Whilst researching the music of Erwan Bouvier I came across of a video of him playing in a group with a guest musician playing an unusual bamboo whistle. The musician was Dela Botri, and the whistle was the atenteben. Atenteben is a bamboo fipple flute from Ghana; it was previously used in funeral ritual music, but back in the 50s was adapted to the diatonic scale and popularised with a wider repertoire. Musicologist and composer Dr. Ephraim Amu was important in this process, and it seems as if atenteben may have even adopted a place in school music that the recorder did in the UK.
Dela Botri is a very popular exponent of the atenteben, and he demonstrates its versatility in this short kwela-like clip (unfortunately I am prevented from embedding it here).
In this video, Begine Owuo Kebibaya explains the ‘mechanics’ of the atenteben:
Six holes on the front, and an enigmatic (octave?) thumb-hole on the back; essentially a diatonic whistle where a pennywhistler’s “E” fingering plays the tonic.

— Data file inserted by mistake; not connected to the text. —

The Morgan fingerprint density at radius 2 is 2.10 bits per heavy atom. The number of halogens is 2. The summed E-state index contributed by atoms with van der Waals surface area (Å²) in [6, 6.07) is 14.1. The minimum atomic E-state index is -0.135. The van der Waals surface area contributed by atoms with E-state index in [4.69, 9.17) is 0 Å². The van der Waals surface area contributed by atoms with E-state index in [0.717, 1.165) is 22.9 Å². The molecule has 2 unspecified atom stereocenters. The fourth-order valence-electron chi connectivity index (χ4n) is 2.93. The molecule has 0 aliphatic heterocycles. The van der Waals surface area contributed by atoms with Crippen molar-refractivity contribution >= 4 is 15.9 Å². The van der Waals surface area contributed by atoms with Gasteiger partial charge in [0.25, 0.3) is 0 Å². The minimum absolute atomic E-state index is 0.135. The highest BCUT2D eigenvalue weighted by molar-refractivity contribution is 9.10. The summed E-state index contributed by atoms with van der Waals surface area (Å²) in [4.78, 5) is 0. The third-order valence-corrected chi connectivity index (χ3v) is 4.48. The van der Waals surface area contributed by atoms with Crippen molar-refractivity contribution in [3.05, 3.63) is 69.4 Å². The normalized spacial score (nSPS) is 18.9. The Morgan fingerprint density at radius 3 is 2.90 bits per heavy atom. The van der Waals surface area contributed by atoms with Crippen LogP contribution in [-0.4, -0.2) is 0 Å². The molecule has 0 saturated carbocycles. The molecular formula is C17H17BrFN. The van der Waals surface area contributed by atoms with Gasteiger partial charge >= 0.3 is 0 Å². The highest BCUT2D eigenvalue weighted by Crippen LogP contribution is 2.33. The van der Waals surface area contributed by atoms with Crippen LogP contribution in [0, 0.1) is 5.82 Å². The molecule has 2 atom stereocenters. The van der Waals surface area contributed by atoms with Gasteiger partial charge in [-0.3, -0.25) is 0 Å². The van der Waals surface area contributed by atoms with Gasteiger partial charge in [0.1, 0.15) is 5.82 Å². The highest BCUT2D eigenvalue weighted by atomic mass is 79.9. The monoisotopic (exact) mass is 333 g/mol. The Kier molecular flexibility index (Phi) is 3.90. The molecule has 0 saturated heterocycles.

Another exponent of modern atenteben is Professor Emeritus J. H. K. Nketia who is credited with composing the two following, contrasting performances:
In the next video, we’re shown some parts of the process of making atenteben – from collecting the bamboo to cutting the fipple in the workshop:
And to hear what Dela Botri is doing with atenteben in Ghana, listen to him and Hewale Sounds:
Canadian exponent Isabelle Vadeboncoeur plays an impromtu ‘kwela’:
In this excerpt, Hawale Sounds play a tribute to Kanda Bongo Man’s “Zing Zong”
Its about time there was some practical, hands-on music around here, and to this end I’ve transcribed|arranged|made-up the short and sweet solo section from Spoke’s Mashiyane’s song called ‘Shisa Phata Phata’ (composed by a ‘R. Msomi’).
Back in June there was a blip in the visitor stats that was the result of a link to the Kwela Project from a post in the Banjoroots Yahoo group. The post was about Africa-American single-stringed instruments, and as well as mentioning the renowned ethnomusicologist Gerhard Kubik (who happens to play clarinet in Donald Kachamba‘s Kwela Heritage Jazz Band), it talks of the babatoni – South African washtub (well, more accurately, tea-chest) bass. Babatoni, aka Kwela Bass, is just one instance of a vast, worldwide class of single-string bass instruments. So now, when you listen to kwela – listen to what is happening in the bottom-end, far from the wailing pennywhistle. Maybe that’s a babatoni you’re hearing!